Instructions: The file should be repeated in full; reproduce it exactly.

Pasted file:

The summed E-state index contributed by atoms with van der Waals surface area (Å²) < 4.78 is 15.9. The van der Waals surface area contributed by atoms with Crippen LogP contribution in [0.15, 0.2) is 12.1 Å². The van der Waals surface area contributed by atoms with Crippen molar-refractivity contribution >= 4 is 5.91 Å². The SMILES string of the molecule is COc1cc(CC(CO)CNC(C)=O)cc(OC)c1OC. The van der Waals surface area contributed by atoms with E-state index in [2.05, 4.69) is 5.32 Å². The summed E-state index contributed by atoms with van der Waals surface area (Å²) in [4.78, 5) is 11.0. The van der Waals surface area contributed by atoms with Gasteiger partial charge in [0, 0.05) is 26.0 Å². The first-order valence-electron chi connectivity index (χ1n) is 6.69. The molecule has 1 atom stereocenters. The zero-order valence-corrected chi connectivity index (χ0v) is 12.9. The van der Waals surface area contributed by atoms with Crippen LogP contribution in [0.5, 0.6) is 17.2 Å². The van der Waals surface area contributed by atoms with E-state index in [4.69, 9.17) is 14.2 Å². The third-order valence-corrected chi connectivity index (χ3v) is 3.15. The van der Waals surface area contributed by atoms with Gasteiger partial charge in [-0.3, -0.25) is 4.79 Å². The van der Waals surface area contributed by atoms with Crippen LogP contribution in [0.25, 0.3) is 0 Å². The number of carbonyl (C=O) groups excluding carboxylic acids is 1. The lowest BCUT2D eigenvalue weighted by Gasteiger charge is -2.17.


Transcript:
The summed E-state index contributed by atoms with van der Waals surface area (Å²) < 4.78 is 15.9. The van der Waals surface area contributed by atoms with Crippen LogP contribution in [0.15, 0.2) is 12.1 Å². The van der Waals surface area contributed by atoms with Crippen molar-refractivity contribution >= 4 is 5.91 Å². The SMILES string of the molecule is COc1cc(CC(CO)CNC(C)=O)cc(OC)c1OC. The van der Waals surface area contributed by atoms with E-state index in [2.05, 4.69) is 5.32 Å². The summed E-state index contributed by atoms with van der Waals surface area (Å²) in [4.78, 5) is 11.0. The van der Waals surface area contributed by atoms with Gasteiger partial charge in [0, 0.05) is 26.0 Å². The first-order valence-electron chi connectivity index (χ1n) is 6.69. The molecule has 1 atom stereocenters. The zero-order valence-corrected chi connectivity index (χ0v) is 12.9. The van der Waals surface area contributed by atoms with Crippen LogP contribution in [0.5, 0.6) is 17.2 Å². The van der Waals surface area contributed by atoms with E-state index in [4.69, 9.17) is 14.2 Å². The third-order valence-corrected chi connectivity index (χ3v) is 3.15. The van der Waals surface area contributed by atoms with Gasteiger partial charge in [-0.3, -0.25) is 4.79 Å². The van der Waals surface area contributed by atoms with Crippen LogP contribution in [0.25, 0.3) is 0 Å². The number of carbonyl (C=O) groups excluding carboxylic acids is 1. The lowest BCUT2D eigenvalue weighted by Gasteiger charge is -2.17.